Three cheers for the home team -- and its sponsor

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Three cheers for the home team -- and its sponsor

Ordinary businessmen are sensitive to the up and downs of the company balance sheet. At the end of a hard day, they might try to unwind with a few beers with friends, or perhaps by taking in a ball game.
But there is another group of businessmen for whom the ups and downs of the sports field are just as important as profits and losses. They’re the sports marketers.
In Korea, the big conglomerates sponsor most of the professional sports teams. These sponsors all have sports marketing departments to make sure that every victory of their sponsored teams contributes to the company’s image and, preferably, to the company’s sales as well.
The high-profile success of the FIFA World Cup last year has only furthered this trend, making every game a silent battlefield for the companies behind the teams.
With company names and logos festooning players’ jerseys -- from the Suwon Samsung Bluewings (soccer) to the Hanwha Eagles (baseball) to the Hyundai Hyperion (women’s basketball), sponsoring companies are busy coming up with ideas to link potential customer to their products.
For example, because TV cameras have begun to pan team benches in baseball, soccer and basketball games, companies have attached their logos to benches.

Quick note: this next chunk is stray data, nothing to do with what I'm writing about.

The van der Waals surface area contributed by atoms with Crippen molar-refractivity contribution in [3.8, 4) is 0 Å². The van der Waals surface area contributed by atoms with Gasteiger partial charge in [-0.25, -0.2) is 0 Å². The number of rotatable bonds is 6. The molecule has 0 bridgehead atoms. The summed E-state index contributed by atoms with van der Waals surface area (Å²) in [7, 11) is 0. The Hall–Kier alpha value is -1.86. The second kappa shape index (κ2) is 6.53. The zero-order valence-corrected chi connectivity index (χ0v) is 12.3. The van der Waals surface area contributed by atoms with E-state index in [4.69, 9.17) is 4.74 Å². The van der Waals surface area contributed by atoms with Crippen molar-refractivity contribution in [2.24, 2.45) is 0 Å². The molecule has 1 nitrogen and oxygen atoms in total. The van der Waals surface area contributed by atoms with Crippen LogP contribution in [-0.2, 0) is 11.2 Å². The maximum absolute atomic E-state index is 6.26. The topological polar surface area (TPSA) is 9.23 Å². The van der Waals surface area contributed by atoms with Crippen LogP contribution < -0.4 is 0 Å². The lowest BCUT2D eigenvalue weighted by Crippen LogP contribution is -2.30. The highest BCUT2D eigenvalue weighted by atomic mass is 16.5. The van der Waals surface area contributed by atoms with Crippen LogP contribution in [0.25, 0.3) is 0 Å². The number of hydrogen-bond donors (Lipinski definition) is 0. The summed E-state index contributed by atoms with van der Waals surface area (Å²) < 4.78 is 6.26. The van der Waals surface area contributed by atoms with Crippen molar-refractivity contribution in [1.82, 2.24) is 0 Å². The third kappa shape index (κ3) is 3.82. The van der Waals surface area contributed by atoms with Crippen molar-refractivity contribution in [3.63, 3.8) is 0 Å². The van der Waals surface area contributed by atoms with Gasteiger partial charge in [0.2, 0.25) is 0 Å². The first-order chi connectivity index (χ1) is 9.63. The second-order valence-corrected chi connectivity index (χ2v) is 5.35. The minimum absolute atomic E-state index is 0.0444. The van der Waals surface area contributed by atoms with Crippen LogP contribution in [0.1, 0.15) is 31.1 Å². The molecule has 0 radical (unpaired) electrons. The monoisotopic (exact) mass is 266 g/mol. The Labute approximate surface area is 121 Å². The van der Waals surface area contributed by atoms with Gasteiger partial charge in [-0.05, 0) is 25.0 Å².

In the midst of the baseball season, there are no weekends for people like Ahn Kwang-young, 32, who started to work for LG’s baseball sports marketing department last May.
“When a picture of a player appears on TV, the first thing I check is whether the company’s logo is visible,” Mr. Ahn says.
According to Mr. Ahn, at last year’s Korean Series, although the LG Twins lost to the Samsung Lions, the promotion of the LG brand was still a huge success. In one major coup, LG Construction, part of the LG Group, put logos for one of its apartment complexes, Xi, on CheerStix, the cylindrical-shaped, vinyl war clubs fans wave and beat. Thousands gleefully banged the drum, so to speak, for the apartments all night long.
Some might think that watching baseball games all the time would be fun, but Mr. Ahn says that watching games as an employee is totally different. He says that because most games end late at night, it is hard to meet friends at night or on weekends.
Lee Dong-nam, who is in charge of the marketing team for the Bucheon SK soccer club, is also one of those people who cannot just enjoy soccer games like ordinary fans. During a game, he constantly checks whether the signboards are well-placed inside stadiums. At home games, he organizes minicontests, such as having fans kick a ball into a net and giving out prizes. He also makes sure that company logos are well within the line of the camera angles and photographers’ view.
Mr. Lee, 34, who has been working since 1995 for Bucheon SK, remembers vividly how it was in the old days. “Back then, the only thing companies did was putting the logo on the team jersey,” he says. “Nobody thought of the place where the games are played or other elements that could be used.”
He was the first person, to put a banner bearing the company’s logo behind a player during a post game interview, a practice now copied by virtually every team in the league.
For those teams that aren’t doing very well and aren’t pulling in the fans, the marketing job is much tougher. For the worst-of-the-worst teams, marketing can become borderline hopeless.
“Before an important game there is so much stress and pressure involved,” Mr. Lee says. “It’s like a roller-coaster ride the whole game.”


by Jung Hyun-mok, Kang Byong-chol
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